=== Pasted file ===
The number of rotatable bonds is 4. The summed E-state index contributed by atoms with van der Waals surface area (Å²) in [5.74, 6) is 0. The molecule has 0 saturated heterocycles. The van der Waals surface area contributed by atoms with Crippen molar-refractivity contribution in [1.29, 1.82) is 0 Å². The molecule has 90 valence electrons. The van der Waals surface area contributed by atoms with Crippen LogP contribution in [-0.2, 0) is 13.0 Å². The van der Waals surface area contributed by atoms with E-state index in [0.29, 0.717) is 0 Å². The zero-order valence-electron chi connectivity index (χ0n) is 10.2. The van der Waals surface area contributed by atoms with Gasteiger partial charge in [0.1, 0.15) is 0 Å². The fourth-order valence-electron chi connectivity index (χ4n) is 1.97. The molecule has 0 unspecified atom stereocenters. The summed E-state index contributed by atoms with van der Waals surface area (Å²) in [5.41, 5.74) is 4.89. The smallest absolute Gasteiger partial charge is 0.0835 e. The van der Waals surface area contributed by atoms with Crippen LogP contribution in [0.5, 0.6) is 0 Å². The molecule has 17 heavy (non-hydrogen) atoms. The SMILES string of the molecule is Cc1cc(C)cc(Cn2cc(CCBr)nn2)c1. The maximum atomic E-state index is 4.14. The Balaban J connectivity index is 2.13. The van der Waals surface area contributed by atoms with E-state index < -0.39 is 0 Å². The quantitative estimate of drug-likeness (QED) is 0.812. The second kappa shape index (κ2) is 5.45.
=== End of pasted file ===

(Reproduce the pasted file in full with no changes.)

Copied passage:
The number of rotatable bonds is 4. The summed E-state index contributed by atoms with van der Waals surface area (Å²) in [5.74, 6) is 0. The molecule has 0 saturated heterocycles. The van der Waals surface area contributed by atoms with Crippen molar-refractivity contribution in [1.29, 1.82) is 0 Å². The molecule has 90 valence electrons. The van der Waals surface area contributed by atoms with Crippen LogP contribution in [-0.2, 0) is 13.0 Å². The van der Waals surface area contributed by atoms with E-state index in [0.29, 0.717) is 0 Å². The zero-order valence-electron chi connectivity index (χ0n) is 10.2. The van der Waals surface area contributed by atoms with Gasteiger partial charge in [0.1, 0.15) is 0 Å². The fourth-order valence-electron chi connectivity index (χ4n) is 1.97. The molecule has 0 unspecified atom stereocenters. The summed E-state index contributed by atoms with van der Waals surface area (Å²) in [5.41, 5.74) is 4.89. The smallest absolute Gasteiger partial charge is 0.0835 e. The van der Waals surface area contributed by atoms with Crippen LogP contribution in [0.5, 0.6) is 0 Å². The molecule has 17 heavy (non-hydrogen) atoms. The SMILES string of the molecule is Cc1cc(C)cc(Cn2cc(CCBr)nn2)c1. The maximum atomic E-state index is 4.14. The Balaban J connectivity index is 2.13. The van der Waals surface area contributed by atoms with E-state index < -0.39 is 0 Å². The quantitative estimate of drug-likeness (QED) is 0.812. The second kappa shape index (κ2) is 5.45.